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Overcoming adversity in medicine

Avant media

Thursday, 10 August 2023

Avant’s Q & A series ‘The Quake, The Cave and the Commando.’

Doctors often experience a profound sense of distress and isolation when facing an adverse outcome that can be difficult to overcome.

Three Avant members who faced extraordinary challenges working during crises, share their perspectives on coping with adverse outcomes and maintaining wellbeing, when you can’t see the wood for the trees.

Dr Lydia Johns-Putra, a urologist who was part of a team who rescued a man during the 2011 Christchurch earthquake, Dr Richard Harris, anaesthetist and Thailand cave rescuer, and Dr Dan Pronk, a GP who served in the SAS and Commandos as a Regimental Medical Officer, spoke at Avant’s Q & A series ‘The Quake, The Cave and the Commando.

Self-reflection and forgiveness

Dr Johns-Putra, who performed a bilateral leg amputation on a man trapped in a collapsed building using only a hacksaw and pocket-knife, admitted it has taken her a long time to be able to deal with adversity.

“We’ve all had bad outcomes and I’ve always said it’s the loneliest place on earth when you’ve had a complication and you believe no one wants to know you and they’re all talking about you behind your back in the corridor,” she said. “But they aren’t, they are just too embarrassed to reach out and say, ‘Are you okay?’”

Dr Johns-Putra believes the building blocks of resilience reside in all of us, and by reflecting on your experiences, you build, train, and learn more through your resourcefulness.

“It goes back to having your own resourcefulness, to believe in yourself and be kind to yourself. When you give yourself the advice you tell somebody else,” she said.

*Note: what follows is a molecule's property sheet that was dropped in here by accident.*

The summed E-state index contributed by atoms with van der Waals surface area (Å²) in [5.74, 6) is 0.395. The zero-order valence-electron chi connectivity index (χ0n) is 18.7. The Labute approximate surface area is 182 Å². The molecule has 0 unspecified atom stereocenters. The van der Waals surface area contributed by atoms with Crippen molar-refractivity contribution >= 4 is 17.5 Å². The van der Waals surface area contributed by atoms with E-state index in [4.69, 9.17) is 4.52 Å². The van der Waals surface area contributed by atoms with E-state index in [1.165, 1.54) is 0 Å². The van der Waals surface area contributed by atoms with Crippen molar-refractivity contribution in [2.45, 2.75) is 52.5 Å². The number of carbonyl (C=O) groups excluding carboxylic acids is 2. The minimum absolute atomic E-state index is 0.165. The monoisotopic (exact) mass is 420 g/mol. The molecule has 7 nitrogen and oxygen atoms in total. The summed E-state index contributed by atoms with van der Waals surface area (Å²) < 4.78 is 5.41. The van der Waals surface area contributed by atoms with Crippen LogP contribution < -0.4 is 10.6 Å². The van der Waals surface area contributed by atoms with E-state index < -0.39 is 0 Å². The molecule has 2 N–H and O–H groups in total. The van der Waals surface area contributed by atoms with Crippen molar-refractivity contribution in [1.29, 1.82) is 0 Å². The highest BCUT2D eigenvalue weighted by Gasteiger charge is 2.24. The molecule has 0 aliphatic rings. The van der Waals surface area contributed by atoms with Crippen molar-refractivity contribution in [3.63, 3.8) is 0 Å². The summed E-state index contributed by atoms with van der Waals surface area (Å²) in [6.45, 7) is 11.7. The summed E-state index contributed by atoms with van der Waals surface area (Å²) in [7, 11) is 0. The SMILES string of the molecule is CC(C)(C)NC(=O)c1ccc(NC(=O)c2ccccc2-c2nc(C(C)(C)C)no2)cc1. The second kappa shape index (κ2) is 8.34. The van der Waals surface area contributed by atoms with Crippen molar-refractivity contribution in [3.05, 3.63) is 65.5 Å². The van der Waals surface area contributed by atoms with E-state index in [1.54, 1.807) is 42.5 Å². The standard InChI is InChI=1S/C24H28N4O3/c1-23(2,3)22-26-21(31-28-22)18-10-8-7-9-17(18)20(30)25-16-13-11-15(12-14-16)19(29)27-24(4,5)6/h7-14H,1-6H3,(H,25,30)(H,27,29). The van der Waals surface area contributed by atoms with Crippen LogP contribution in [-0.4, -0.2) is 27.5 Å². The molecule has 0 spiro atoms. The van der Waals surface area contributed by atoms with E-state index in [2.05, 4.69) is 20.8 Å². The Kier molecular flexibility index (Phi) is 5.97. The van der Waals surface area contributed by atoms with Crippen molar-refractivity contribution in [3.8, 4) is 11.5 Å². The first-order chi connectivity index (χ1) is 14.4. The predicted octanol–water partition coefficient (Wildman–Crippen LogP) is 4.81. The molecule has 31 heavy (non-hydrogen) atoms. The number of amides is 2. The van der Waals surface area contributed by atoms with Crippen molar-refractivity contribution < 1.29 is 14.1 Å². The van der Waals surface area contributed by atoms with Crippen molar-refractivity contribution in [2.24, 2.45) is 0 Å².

Awarded joint Australian of the Year in 2019, Dr Harris recounted a complaint he experienced three months into working as an anaesthetist. The complication occurred during a WorkCover case, where the patient had an aspiration event on a laryngeal mask airway while undergoing an elective knee arthroscopy.

“It was a profoundly distressing period of time for me and of course my immediate assumption was I was completely incompetent to practise and should never have been given a licence in the first place,” he said. “It took a long time to realise that actually, the last thousand anaesthetics I gave for arthroscopy in overweight patients with sleep apnoea didn’t aspirate.”

“These things just happen unfortunately, so we need to learn not only to forgive ourselves, but to gather around our colleagues when something like this happens,” Dr Harris said. “Because for some doctors it actually costs them their lives and certainly has a great deal of impact on their mental health.”

Dr Pronk, who has served in Timor-Leste and Afghanistan, identified the sense of isolation doctors can feel after experiencing a bad outcome and highlighted some techniques he has used to make sense of what has happened.

“I have found that in the military environment where we lost guys, I’d have their teammates or the other medics who might have been trying to help coming to me for that support and reassurance, so you sort of had to be stoic,” he said. “But at the end of the day, you do need someone to be there to have that debrief with.”

“It’s a challenge but I think trying to have a group of peers in other organisations perhaps or tapping into some of these groups for that support is very important to be able to debrief yourself,” he said. “I’ve found journalling to be a really useful tool. I think that ability to force yourself to write a whole event out is very cathartic because otherwise you tend to just fixate on the key negative points and ruminate on those.”

Strategies to maintain wellbeing